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Father sues Ontario school board for not accommodating his religious beliefs Add to ...

A Hamilton-area father is taking his local school board to court, accusing teachers of failing to accommodate his family’s Christian beliefs.

Steve Tourloukis, a dentist and follower of the Greek Orthodox Church, has a daughter in Grade 1 and a son in Grade 4 at the Hamilton-Wentworth District School Board. He says that teachers at his children’s school have dismissed his requests for advance notice whenever they discuss family, marriage and sexuality in the classroom.

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He would like the warning in order to determine whether he should coach his children ahead of the lesson, or pull them from the classroom altogether.

“My children are my own. I own them. They don’t belong to the school board,” Dr. Tourloukis said.

He dismissed the idea of sending his children to a private or Catholic school.

“Why should I send my children to another school?” he said. “I pay my taxes…I don’t see why somebody else’s discrimination should cause me, should influence where I send my children. Not in a free country. Not in Canada.”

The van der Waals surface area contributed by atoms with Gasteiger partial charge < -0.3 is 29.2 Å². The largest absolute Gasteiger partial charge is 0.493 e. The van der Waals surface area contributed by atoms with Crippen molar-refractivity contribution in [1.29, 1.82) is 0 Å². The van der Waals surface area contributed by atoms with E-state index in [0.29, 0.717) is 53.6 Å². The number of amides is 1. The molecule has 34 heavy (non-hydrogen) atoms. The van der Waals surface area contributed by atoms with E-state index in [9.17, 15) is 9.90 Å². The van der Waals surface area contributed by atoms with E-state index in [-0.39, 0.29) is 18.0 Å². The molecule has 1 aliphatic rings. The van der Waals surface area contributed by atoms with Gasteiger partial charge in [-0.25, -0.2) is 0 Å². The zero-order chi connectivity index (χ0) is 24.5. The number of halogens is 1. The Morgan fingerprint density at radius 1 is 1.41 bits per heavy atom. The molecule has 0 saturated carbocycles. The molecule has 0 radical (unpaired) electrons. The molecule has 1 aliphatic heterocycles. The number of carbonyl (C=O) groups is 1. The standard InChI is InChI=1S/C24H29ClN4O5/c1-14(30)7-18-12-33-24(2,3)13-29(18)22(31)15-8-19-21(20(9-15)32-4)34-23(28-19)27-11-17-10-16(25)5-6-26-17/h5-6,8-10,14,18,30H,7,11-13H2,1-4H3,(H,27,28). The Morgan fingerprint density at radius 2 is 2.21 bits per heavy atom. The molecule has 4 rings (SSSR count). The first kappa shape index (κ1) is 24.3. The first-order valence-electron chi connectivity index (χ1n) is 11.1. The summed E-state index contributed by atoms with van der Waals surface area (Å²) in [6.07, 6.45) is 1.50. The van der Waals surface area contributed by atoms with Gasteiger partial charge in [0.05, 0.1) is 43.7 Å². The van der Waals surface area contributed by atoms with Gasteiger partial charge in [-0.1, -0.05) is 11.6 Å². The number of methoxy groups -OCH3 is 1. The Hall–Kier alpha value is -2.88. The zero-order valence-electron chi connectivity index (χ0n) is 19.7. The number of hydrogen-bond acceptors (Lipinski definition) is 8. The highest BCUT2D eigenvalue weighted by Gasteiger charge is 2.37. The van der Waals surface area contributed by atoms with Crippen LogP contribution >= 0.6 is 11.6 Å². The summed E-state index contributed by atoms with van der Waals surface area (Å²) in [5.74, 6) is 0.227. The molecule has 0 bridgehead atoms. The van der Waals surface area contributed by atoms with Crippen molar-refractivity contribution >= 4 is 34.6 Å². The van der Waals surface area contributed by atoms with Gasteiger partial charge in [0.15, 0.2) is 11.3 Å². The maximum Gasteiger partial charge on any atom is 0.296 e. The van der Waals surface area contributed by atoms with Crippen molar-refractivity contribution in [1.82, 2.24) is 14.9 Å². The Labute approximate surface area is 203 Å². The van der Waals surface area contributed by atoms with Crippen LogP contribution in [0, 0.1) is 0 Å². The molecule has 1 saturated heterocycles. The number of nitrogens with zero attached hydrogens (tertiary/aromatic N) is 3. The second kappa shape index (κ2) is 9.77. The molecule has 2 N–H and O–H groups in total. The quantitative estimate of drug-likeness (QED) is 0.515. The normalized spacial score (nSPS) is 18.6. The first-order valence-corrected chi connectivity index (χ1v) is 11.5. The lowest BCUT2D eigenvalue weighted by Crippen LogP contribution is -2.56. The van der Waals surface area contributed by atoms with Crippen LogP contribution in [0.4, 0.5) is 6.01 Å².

Dr. Tourloukis told reporters Monday that the school board had rejected his requests to have his children withdrawn on the basis that it discriminated against other students. He filed a lawsuit against the board on Friday. None of the allegations have been proven in court.

The school board’s director of education, John Malloy, said he couldn’t discuss the specifics of the case, but said broad requests for religious accommodation were relatively rare. It’s more common for parents to request specific accommodations around a section of a course such as sex ed.

Broad requests for accommodation may impact other students – who would like to discuss spending the day at the park with their two dads, for example – and are much more problematic.

“It’s imperative that any accommodation doesn’t hurt someone else in that classroom who has a right to be accepted,” Mr. Malloy said.

The board’s religious accommodation policy states that schools should “study what all people believe, but should not teach a student what to believe.”

Education Minister Laurel Broten said the government took the politics out of creating the curriculum by asking an expert panel to help draft it in 2003.

“We really focus on vetting a number of key components across all of our grades,” Ms. Broten told reporters on Monday.

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